Afghanistan: Narcotics Knot

Afghanistan’s loya jirga – grand assembly - meets this month to discuss the country’s future. The key issues will be constitutional and include the creation of a new, permanent state to replace the Transitional Islamic State of Afghanistan. But these gatherings are as important for their off-table discussions, and a prime issue will be how to tackle the country’s continuing role as a global supplier of opiates. Caught up in worldwide supply routes, Russia and Central Asian states will be watching closely.

The World Today Updated 21 October 2020 Published 1 December 2003 4 minute READ

Mark Galeotti

Director of the Organised Russian & Eurasian Crime Research Unity, Keele University

While the American-led invasion of 2001 was triggered by the desire to oust Osama Bin Laden and his Taliban allies, there was also an explicit hope that it would allow a genuine and long-term campaign against opium production.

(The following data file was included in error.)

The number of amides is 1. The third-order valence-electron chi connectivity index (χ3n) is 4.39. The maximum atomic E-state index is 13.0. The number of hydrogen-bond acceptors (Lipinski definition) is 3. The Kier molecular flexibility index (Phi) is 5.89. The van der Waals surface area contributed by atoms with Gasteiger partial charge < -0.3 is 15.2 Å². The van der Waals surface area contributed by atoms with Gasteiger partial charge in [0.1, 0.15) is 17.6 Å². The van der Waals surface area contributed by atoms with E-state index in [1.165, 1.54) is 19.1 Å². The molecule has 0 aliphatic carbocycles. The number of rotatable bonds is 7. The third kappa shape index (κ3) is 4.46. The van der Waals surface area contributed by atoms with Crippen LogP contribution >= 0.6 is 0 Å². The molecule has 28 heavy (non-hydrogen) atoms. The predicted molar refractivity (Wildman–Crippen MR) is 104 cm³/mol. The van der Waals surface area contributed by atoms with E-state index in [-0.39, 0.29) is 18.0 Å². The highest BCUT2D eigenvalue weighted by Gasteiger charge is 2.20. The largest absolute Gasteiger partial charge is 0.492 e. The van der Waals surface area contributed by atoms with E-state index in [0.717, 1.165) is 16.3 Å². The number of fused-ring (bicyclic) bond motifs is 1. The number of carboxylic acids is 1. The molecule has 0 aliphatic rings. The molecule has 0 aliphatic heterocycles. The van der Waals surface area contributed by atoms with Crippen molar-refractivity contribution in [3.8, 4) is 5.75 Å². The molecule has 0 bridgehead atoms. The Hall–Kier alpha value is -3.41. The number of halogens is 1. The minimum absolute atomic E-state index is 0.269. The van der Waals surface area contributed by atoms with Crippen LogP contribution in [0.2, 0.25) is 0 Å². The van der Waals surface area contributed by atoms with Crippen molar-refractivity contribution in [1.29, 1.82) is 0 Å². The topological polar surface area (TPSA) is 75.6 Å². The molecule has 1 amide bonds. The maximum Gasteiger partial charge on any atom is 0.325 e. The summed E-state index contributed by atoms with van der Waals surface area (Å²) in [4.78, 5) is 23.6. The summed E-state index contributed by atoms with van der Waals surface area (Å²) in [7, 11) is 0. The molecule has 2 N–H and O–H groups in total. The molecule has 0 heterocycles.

The Taliban briefly cracked down on it in 2001, but this did little more than create a temporary shortage. Few expected that it would be sustained, especially given the extent to which effective power remained in the hands not of the central regime, but of local warlords and tribal chieftains, many of whom enjoyed lucrative profits from trafficking.

After all, production had doubled through the 1990s until Afghanistan had become the source of three-quarters of the world’s opiates. The industry had also grown more sophisticated, moving from simply producing raw opium base to processing it into heroin.

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